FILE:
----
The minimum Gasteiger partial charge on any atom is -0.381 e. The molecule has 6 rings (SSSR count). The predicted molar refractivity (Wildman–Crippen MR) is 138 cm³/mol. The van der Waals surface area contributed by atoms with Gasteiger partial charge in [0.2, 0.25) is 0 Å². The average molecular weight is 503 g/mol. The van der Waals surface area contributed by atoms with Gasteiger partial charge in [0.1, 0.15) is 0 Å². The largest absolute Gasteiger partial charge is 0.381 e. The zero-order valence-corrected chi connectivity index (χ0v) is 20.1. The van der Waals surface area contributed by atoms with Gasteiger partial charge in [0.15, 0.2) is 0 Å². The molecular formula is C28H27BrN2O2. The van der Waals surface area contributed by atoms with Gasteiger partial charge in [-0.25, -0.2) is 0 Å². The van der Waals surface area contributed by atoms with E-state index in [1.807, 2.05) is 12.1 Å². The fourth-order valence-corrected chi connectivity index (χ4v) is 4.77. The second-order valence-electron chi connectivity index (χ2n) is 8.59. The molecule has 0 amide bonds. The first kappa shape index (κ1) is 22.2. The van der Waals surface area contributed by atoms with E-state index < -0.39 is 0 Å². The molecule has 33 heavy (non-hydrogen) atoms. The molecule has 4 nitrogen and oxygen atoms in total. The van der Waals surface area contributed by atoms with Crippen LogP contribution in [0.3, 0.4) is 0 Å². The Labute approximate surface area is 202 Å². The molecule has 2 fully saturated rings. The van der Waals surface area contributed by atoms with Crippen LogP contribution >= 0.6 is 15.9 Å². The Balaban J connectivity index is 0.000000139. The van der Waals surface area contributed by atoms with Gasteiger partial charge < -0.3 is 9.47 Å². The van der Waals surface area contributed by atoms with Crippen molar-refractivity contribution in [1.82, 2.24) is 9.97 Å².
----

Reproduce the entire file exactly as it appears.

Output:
The minimum Gasteiger partial charge on any atom is -0.381 e. The molecule has 6 rings (SSSR count). The predicted molar refractivity (Wildman–Crippen MR) is 138 cm³/mol. The van der Waals surface area contributed by atoms with Gasteiger partial charge in [0.2, 0.25) is 0 Å². The average molecular weight is 503 g/mol. The van der Waals surface area contributed by atoms with Gasteiger partial charge in [0.1, 0.15) is 0 Å². The largest absolute Gasteiger partial charge is 0.381 e. The zero-order valence-corrected chi connectivity index (χ0v) is 20.1. The van der Waals surface area contributed by atoms with Gasteiger partial charge in [0.15, 0.2) is 0 Å². The molecular formula is C28H27BrN2O2. The van der Waals surface area contributed by atoms with Gasteiger partial charge in [-0.25, -0.2) is 0 Å². The van der Waals surface area contributed by atoms with E-state index in [1.807, 2.05) is 12.1 Å². The fourth-order valence-corrected chi connectivity index (χ4v) is 4.77. The second-order valence-electron chi connectivity index (χ2n) is 8.59. The molecule has 0 amide bonds. The first kappa shape index (κ1) is 22.2. The van der Waals surface area contributed by atoms with E-state index < -0.39 is 0 Å². The molecule has 33 heavy (non-hydrogen) atoms. The molecule has 4 nitrogen and oxygen atoms in total. The van der Waals surface area contributed by atoms with Crippen LogP contribution in [0.3, 0.4) is 0 Å². The Labute approximate surface area is 202 Å². The molecule has 2 fully saturated rings. The van der Waals surface area contributed by atoms with Crippen LogP contribution >= 0.6 is 15.9 Å². The Balaban J connectivity index is 0.000000139. The van der Waals surface area contributed by atoms with Gasteiger partial charge < -0.3 is 9.47 Å². The van der Waals surface area contributed by atoms with Crippen molar-refractivity contribution in [1.82, 2.24) is 9.97 Å².